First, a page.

NEWPORT BEACH, Calif. — Mormon author and scholar Robert L. Millet presented on “What Mormons Really Believe" in the Newport Beach California Stake of The Church of Jesus Christ of Latter-day Saints.
“Almost everyone is interested in Mormons,” said Joseph Bentley, former regional public affairs director for the LDS Church. Bentley and David Silva, president of the Newport Beach California Stake of the LDS Church, worked with church volunteers to organize the March event, which was at the Newport Beach California Stake Center near the Newport Beach California Temple.
Millet said that he has spent the past 15 years involved in interfaith relations from which he “developed a deeper reverence for God, and God doing things in his own mysterious way.” Millet’s credentials made him well-suited for this work. A longtime member of the LDS faith with bachelor's and master's degrees from Brigham Young Univeristy, Millet went to Florida State University, where he received a doctorate in religious studies.
Millet was raised in Louisiana, where Mormons were a small minority and where he learned to respect friends and colleagues from many Christian sects. He was quick to note, “Most my friends were Catholics and Baptists. They knew I was a Mormon, and never challenged my faith, put me down or questioned whether I, too, was a Christian.”
Millet said that the key to building bridges in the interfaith dialog between Christians is to establish grounds for common beliefs, which for Mormons would include their belief in the person and power of Jesus Christ as the Son of God and God the Son, “fully human yet fully God,” and who will return to earth again to reign as King of Kings for a thousand years.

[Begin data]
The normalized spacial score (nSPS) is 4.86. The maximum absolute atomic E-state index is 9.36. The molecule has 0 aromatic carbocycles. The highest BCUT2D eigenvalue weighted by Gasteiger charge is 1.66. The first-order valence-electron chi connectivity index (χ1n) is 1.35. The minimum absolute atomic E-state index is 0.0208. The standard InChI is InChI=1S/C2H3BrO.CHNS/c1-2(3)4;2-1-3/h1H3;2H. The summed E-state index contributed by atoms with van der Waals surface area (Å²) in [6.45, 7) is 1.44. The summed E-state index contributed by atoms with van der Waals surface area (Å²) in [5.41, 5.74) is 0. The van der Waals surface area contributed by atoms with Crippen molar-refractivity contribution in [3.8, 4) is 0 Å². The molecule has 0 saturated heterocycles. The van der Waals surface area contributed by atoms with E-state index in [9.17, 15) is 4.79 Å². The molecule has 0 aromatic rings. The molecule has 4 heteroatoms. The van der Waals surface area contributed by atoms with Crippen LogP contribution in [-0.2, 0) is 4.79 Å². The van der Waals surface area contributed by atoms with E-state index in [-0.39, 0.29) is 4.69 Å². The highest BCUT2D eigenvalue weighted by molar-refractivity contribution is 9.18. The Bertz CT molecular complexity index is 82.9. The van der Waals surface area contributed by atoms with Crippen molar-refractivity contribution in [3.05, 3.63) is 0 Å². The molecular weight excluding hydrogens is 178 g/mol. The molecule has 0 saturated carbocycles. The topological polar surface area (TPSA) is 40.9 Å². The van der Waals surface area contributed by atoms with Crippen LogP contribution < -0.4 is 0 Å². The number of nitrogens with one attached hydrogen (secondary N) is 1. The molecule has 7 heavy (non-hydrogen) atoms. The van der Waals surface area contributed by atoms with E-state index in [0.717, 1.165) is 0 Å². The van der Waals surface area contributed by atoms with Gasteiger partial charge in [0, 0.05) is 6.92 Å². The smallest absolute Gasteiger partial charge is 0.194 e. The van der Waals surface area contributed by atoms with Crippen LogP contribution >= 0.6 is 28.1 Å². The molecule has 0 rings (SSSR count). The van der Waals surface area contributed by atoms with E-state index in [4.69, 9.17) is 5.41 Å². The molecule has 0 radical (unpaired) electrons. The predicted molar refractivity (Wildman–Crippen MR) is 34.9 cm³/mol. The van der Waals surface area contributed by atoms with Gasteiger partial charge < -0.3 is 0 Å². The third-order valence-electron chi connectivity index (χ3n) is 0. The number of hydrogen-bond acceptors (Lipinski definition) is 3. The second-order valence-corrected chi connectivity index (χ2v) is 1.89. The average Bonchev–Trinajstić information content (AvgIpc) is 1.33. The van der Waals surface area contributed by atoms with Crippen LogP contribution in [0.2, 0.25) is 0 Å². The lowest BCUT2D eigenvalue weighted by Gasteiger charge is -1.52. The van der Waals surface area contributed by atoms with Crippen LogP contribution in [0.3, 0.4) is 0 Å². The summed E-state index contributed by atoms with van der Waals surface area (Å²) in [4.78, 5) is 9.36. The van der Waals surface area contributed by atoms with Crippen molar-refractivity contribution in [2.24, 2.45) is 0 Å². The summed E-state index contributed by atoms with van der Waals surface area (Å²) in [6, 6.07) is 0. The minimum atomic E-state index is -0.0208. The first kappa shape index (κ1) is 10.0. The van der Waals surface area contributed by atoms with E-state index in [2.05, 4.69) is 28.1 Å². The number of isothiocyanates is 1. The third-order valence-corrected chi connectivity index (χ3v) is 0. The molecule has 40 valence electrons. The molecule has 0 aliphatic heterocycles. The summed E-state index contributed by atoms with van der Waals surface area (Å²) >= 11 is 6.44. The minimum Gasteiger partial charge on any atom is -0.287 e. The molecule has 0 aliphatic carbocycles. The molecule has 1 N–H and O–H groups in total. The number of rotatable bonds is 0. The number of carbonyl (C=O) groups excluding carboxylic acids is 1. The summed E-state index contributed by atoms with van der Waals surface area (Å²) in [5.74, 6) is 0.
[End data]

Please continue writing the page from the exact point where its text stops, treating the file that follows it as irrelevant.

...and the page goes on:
He continued, “We, too, believe in the New Testament accounts regarding the virgin birth, life, ministry, the atoning sacrifice of Jesus Christ, and the universal resurrection of mankind. He is the mediator and the advocate for God the Father.” As a pattern for living, “Jesus possessed a perfect love toward people of all walks of life with the Atonement being his greatest act of love.”
Like most Christians, Mormons believe that no man can be saved except through the grace of the Savior, and therefore they strive to live by faith in his name as the only name by which salvation comes.
Despite many common grounds, Millet said that opportunities for dialog should continue regarding differences between Mormon theology and certain doctrinal creeds of the “Nicene Christians,” which was developed three centuries after Christ. Millet stressed that “disagreeing with the Nicenes is different that disagreeing with the New Testament.” He said that “Having a different theology about Jesus in this respect certainly does not merit the accusation that we worship a ‘different Jesus.’”
Millet said that consistent with the New Testament, Mormons believe that Jesus Christ is both “God the Son” and the “Son of God,” with the Son in every respect being equal in power and authority to God the Father, and that the Father, Son and Holy Ghost constitute “One Eternal God.”
Millet added that Mormons need not choose between the Bible or the Book of Mormon because the Book of Mormon stands together with the Bible as a witness for Christ, and they do support each other.
“In fact,” added Millet, “I have taught the Bible as the word of God in my religion classes for 40 years now.”
Millet addressed the charge that Mormons were viewed by some as arrogant because they are “working to become like God himself."
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